HomeAsian AmericansKaye Sisters Use Creativity to Smash Stereotypes

Kaye Sisters Use Creativity to Smash Stereotypes

by Mimi Chen, AsAmNews Contributor

Growing up with traditional over-achieving Asian attitudes, the Kaye sisters, Charlene and Liann, didn’t dream of being the creatives they currently are.   

“I think, like many children of immigrants, we were told, you know, to go to college, get your degree, get a stable job and etcetera, etcetera. And so Charlene was the first one to branch off and say, I want to be a musician,” Liann said in an interview with AsAmNews.

Both sisters started pursuing traditional careers before pivoting to more creative fields. Charlene is a singer-songwriter with several professional records. Liann is a filmmaker and screenwriter.

Apparently, their parents didn’t initially react well to the change of heart. However, they noted that their parents were deeply creative people.

“We’re fortunate because we’ve had the access and the privilege to grow up in America and be surrounded by lots of creative folks. Our mom is a very talented interior decorator and has such an eye for static and color. Our dad is a writer and a very sensitive absorber of movies and music. Both of them grew up poor in Singapore, and so they didn’t really have the resources to live their craft, to push their craft to its fullest. I think Liann and I are kind of making up for lost time in a way.” stated Charlene.

Charlene was the first to stray away from her parents’ wishes and pursue her dream of becoming a pop musician. She has released several songs under the moniker of “KAYE,” including 15 music videos that utilize the film-making talents of her sister Liann.

Liann spent several years in the corporate world before she decided it was time to concentrate on her passion for filmmaking and screenwriting. Although she started out her career creating music videos for her sister and other indie musicians in the New York scene, she was also working at Global Citizen as their director of video. Her current focus is on narrative, recently releasing her first mini-series on YouTube called “The Blessing.”

Recently, Liann has been dissecting the easter eggs in Charlene’s music videos in a mini-series on her TikTok @liann.kaye. In the videos, the sisters use subtle approaches in altering people’s stereotyped attitudes towards Asians.

“I kind of discovered that Tik Tok was an extremely powerful tool for promoting whatever creative projects that you’re doing. So I had been using it to talk about behind the scenes things of my mini-series. And then lately as we’ve been releasing music videos, I would just kind of talk about where the concept came from for each music video that we’ve been doing,” Liann said.

The final episode of the series clarifies directing notes on the music video for a song Charlene released five years ago called “UUU.”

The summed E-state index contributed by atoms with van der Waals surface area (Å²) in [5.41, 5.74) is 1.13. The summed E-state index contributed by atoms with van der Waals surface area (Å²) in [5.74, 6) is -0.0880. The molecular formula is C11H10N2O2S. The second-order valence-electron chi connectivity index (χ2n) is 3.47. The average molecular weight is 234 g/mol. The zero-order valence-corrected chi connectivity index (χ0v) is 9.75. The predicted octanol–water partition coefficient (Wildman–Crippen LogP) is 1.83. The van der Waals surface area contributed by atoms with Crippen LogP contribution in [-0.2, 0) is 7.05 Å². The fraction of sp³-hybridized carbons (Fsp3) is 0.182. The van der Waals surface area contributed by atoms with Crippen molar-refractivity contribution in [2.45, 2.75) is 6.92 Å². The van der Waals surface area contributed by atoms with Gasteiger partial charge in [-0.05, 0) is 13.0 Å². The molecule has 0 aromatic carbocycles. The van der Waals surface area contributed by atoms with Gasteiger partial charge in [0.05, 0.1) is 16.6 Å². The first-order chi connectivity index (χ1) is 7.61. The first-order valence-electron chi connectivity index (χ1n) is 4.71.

Liann mused through pop history to explain her actions.

Back in the early 2000s, Gwen Stefani had an entourage called the Harajuku Girls, four Japanese ladies who followed her around and were contractually obligated to only speak Japanese in public. The Harajuku Girls were featured heavily in the Hollaback Girl video, dancing behind Stefani and on the red carpet.  However, during that era, they were just always behind her, not speaking. 

“And so it was just a weird moment that doesn’t seem like a lot of people talked about,” Liann said.

As Liann continued digging into the pop culture history of the depiction of Asians. She also noticed Avril Levine had a video called Hello Kitty. Similarly, the video depicted a white woman with these emotionless, silent Asians behind her doing dance moves. While people defensively point out the video was made in Japan with a Japanese crew, still it propagated the image of a dominate white woman, according to Liann. 

“And then finally, Katy Perry,”  Liann continued, “I don’t think there’s really any defense for what she did, but she went straight yellowface and, you know, like had slanty eye makeup, her hair was black, I believe in the AMA performance and then had an outfit on that was combining a kimono and qipao (Chinese dress) and a lot of dancers behind her taking Asian culture into the performance, but not uplifting any Asian people.”

In contrast, for “UUU,” Liann said, “why not have her be the front woman with two white women behind dancing?  We’ve never seen it before, so it was just a fun twist of visuals.” 

In Charlene’s latest release “Neon Gods,” the fun “smashing of sterotypes” continues.

“The one that appears on our most recent video for my song, Neon God, is exceptionally personal to us because we both grew up being forced to play piano and violin,” Charlene said.

It’s also another Asian trope, she says, where Asians are continually being portrayed as either classical musicians or K-Pop artists. 

“We actually cast these two little girls that resemble Liann and I to carry these violins and then smash them,” she said.

While Charlene’s latest project is the recently released project “Neon Gods,” Liann recently celebrated obtaining representation by signing with the Color Creative Management.

“We’re working on two features, one of them in development and we’re going to be pitching to a streamer soon,” she said.

Meanwhile, their parents apparently have silently approved their creative endeavors, said Liann, “as long as I don’t ask them for money or anything, then they’re good.”

Socials for the Kaye sisters:

Charlene:
(28) KAYE – YouTube

KAYE (@itscharlenekaye) TikTok | Watch KAYE’s Newest TikTok Videos

KAYE (@CHARLENEKAYE) / Twitter

KAYE | Facebook

KAYE (kayeofficial.com)

Liann:

The Blessing — Liann Kaye

liann.kaye (@liann.kaye) TikTok | Watch liann.kaye’s Newest TikTok Videos

liannkaye (@liannkaye)

Liann Kaye

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